Drawing conclusions from graphene
The unique electronic properties of graphene – a one-atom-thick sheet of carbon that was produced for the first time just two years ago – make it an ideal testing ground for fundamental physics, describe Antonio Castro Neto, Francisco Guinea and Nuno Miguel Peres
In a time when cutting-edge scientificresearch is expensive and complex, it seems absurd that a breakthrough in physics could be achieved with simple adhesive tape. But in 2004, Andre Geim, Kostya Novoselov and co-workers at the University of Manchester in the UK did just that. By delicately cleaving a sample of graphite with sticky tape, they produced something that was long considered impossible: a sheet of crystalline carbon justone atom thick, known as graphene. Many physicists believed that a 2D crystal like graphene would always roll up rather than stand free in a planar form; but Geim’s group brought to an end years of unsuccessful attempts to isolate graphene, and was able to visualize the new crystal using a simple optical microscope (figure 1). The single-layered honeycomb structure of graphene makes it the “mother”of all carbon-based systems: the graphite we find in our pencils is simply a stack of graphene layers; carbon nanotubes are made of rolledup sheets of graphene; and buckminsterfullerene molecules, or “buckyballs”, are nanometre-size spheres of wrapped-up graphene (figure 2). These forms of
Physics World November 2006
carbon were isolated long before graphene and have been used in manyapplications, but their electric, magnetic and elastic properties all originate in the properties of graphene. Just months after the initial discovery, Geim’s group improved its method for producing graphene. Rather than ripping sheets of carbon from graphite with adhesive tape, the team produced higher-quality graphene by gently pushing small graphite crystals along a hard surface – using a techniqueakin to drawing with a pencil. Soon after, a group headed by Philip Kim at Columbia University in the US confirmed the existence of graphene using the same drawing technique, while Walt de Heer and Claire Berger at Georgia Tech developed an epitaxial growth process that may be suitable for mass-producing graphene for industrial applications. Despite only being isolated two years ago, graphene hasalready appeared in hundreds of papers. The reason is that the material has unique properties arising from its honeycomb-lattice structure that could allow us to observe strange relativistic effects at speeds much slower than the speed of light. In addition, our ability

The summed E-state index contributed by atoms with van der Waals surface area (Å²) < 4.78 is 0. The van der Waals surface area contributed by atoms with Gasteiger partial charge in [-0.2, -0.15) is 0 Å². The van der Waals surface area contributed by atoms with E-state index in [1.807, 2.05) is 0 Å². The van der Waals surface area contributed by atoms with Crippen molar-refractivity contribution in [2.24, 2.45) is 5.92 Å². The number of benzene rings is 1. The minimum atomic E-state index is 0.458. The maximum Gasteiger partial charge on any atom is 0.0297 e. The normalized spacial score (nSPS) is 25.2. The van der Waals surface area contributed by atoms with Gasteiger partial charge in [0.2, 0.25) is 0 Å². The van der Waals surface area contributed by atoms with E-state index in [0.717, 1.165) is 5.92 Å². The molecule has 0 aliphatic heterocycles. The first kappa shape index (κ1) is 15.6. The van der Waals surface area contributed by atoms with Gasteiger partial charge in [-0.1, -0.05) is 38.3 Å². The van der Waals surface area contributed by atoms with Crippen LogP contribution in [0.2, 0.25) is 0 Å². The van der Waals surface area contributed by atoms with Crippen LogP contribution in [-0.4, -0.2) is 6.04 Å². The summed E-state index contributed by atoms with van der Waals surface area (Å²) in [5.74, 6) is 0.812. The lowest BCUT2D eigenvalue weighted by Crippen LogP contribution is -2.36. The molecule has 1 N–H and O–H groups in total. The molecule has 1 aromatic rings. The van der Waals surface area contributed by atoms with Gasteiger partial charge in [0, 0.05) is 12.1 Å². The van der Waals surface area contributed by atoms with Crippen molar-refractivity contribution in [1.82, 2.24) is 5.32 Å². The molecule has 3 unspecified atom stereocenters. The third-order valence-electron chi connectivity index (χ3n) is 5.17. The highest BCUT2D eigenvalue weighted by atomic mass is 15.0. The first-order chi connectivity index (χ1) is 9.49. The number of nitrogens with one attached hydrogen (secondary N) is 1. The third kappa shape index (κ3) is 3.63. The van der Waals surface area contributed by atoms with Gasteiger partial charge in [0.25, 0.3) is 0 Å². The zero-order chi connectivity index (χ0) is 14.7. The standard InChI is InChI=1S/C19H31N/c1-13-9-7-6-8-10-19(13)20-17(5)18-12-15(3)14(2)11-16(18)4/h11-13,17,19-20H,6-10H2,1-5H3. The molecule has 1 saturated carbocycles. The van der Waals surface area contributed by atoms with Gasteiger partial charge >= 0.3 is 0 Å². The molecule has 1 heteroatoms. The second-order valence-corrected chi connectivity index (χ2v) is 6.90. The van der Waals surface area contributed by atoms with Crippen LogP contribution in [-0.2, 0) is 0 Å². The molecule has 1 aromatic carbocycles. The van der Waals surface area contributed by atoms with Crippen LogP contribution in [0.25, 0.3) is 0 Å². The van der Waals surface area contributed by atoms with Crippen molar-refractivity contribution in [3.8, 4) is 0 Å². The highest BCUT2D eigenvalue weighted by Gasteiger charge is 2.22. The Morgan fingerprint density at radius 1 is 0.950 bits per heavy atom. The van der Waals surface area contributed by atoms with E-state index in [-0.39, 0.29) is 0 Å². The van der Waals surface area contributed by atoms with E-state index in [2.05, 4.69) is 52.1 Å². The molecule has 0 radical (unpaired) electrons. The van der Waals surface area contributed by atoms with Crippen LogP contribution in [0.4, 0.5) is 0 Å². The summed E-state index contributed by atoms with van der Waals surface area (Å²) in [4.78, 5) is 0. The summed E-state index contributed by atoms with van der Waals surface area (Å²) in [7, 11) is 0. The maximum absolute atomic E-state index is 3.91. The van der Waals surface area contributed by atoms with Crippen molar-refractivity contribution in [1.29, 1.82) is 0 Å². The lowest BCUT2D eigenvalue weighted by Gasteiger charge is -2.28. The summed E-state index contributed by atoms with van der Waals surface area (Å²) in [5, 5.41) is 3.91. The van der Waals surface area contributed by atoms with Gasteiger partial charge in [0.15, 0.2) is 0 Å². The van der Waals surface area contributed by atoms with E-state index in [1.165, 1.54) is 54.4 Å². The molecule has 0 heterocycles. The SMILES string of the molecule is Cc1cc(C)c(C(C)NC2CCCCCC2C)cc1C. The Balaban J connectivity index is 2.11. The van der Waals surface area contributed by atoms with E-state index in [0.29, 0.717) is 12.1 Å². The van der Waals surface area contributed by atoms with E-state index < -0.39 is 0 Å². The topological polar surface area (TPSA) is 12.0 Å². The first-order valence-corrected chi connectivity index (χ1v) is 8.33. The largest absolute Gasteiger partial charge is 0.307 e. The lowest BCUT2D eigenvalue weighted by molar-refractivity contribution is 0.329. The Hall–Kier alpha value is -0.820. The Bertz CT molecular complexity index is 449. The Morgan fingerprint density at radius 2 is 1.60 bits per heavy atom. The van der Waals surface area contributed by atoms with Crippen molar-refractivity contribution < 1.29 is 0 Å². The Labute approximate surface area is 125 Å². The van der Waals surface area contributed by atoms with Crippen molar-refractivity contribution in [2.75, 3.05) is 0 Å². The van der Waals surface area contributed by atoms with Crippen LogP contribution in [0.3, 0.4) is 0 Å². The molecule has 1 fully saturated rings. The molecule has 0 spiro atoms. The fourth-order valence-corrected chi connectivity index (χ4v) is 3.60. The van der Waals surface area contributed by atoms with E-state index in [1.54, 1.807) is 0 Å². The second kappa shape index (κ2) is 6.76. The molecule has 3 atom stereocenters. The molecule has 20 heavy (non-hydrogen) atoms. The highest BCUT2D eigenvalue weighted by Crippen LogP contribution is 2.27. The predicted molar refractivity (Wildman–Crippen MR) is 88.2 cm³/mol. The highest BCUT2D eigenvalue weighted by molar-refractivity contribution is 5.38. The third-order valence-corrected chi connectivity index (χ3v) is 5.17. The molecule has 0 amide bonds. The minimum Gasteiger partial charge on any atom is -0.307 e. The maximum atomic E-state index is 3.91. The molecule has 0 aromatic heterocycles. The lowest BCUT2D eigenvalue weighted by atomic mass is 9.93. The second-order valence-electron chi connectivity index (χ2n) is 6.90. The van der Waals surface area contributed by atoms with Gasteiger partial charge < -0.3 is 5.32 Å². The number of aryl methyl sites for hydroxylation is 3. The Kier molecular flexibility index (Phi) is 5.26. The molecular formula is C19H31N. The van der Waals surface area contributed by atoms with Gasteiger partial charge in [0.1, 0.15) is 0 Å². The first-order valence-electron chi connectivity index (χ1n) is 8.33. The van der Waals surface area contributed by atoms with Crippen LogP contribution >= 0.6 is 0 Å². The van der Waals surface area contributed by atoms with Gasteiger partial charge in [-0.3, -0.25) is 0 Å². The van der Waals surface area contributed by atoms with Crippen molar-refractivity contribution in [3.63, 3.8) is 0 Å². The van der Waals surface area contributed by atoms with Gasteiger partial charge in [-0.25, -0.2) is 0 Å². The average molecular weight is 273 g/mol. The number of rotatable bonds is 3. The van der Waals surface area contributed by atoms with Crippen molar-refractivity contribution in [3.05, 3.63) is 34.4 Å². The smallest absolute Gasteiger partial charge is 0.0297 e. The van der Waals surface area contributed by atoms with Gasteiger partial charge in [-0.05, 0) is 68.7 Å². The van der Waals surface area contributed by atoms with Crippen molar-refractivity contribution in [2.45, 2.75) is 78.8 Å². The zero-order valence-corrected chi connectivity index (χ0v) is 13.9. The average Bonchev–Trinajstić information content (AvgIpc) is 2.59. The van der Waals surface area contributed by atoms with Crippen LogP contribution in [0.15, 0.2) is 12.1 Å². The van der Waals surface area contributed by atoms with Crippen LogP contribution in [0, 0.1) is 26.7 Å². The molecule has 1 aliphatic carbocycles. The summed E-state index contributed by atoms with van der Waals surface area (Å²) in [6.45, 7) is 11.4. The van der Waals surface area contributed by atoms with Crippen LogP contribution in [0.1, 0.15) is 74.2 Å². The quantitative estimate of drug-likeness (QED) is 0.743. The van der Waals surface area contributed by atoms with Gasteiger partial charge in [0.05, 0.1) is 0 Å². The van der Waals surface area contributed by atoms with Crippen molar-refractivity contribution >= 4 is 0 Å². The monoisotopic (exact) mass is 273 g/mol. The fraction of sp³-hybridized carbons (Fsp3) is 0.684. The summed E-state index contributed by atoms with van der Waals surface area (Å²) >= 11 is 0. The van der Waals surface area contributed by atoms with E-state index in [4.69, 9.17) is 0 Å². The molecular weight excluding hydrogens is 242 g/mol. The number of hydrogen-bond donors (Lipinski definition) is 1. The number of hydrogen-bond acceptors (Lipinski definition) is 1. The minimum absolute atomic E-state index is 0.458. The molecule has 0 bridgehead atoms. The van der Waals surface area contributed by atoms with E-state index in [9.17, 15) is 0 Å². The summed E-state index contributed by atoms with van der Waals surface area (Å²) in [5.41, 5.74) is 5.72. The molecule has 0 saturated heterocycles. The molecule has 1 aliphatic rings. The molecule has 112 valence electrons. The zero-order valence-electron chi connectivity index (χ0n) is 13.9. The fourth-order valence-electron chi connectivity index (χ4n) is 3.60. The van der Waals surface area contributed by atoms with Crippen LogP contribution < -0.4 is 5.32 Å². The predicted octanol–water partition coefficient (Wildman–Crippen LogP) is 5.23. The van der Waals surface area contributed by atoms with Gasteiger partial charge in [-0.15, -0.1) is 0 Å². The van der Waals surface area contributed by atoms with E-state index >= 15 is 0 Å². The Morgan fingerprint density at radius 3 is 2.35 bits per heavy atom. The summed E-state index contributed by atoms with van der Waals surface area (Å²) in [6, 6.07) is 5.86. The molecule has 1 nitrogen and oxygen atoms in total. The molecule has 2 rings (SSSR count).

Antonio Castro Neto is at Boston University in the US, e-mail firstname.lastname@example.org; Francisco Guinea is at ICMM-CSIC in Spain; and NunoMiguel Peres is at Minho University in Portugal
Feature: Graphene 1 A sticky success
Graphene was first isolated by Andre Geim’s team at the University of Manchester just two years ago using the surprisingly simple technique of ripping layers from a graphite surface using adhesive tape. By repeatedly peeling away thinner layers (left), single-atom-thick sheets wereobtained (right), as shown in these scanning electron micrographs.
to manipulate the motion of the electrons in graphene studied extensively in the 1960s, and the remarkable paves the way to virtually lossless and ultrafast transis- agreement between the theoretical predictions of properties such as the heat capacity and the experimental tors with atomic dimensions. data is regarded as one of thegreatest successes of condensed-matter physics. Massless electrons We are already familiar with massless Dirac fermiGraphene’s unique properties arise from the collective behaviour of electrons. That in itself is nothing new: ons in high-energy particle physics: neutrinos. But as summarized in Philip Anderson’s famous dictum neutrinos have no electric charge and therefore do not “more is...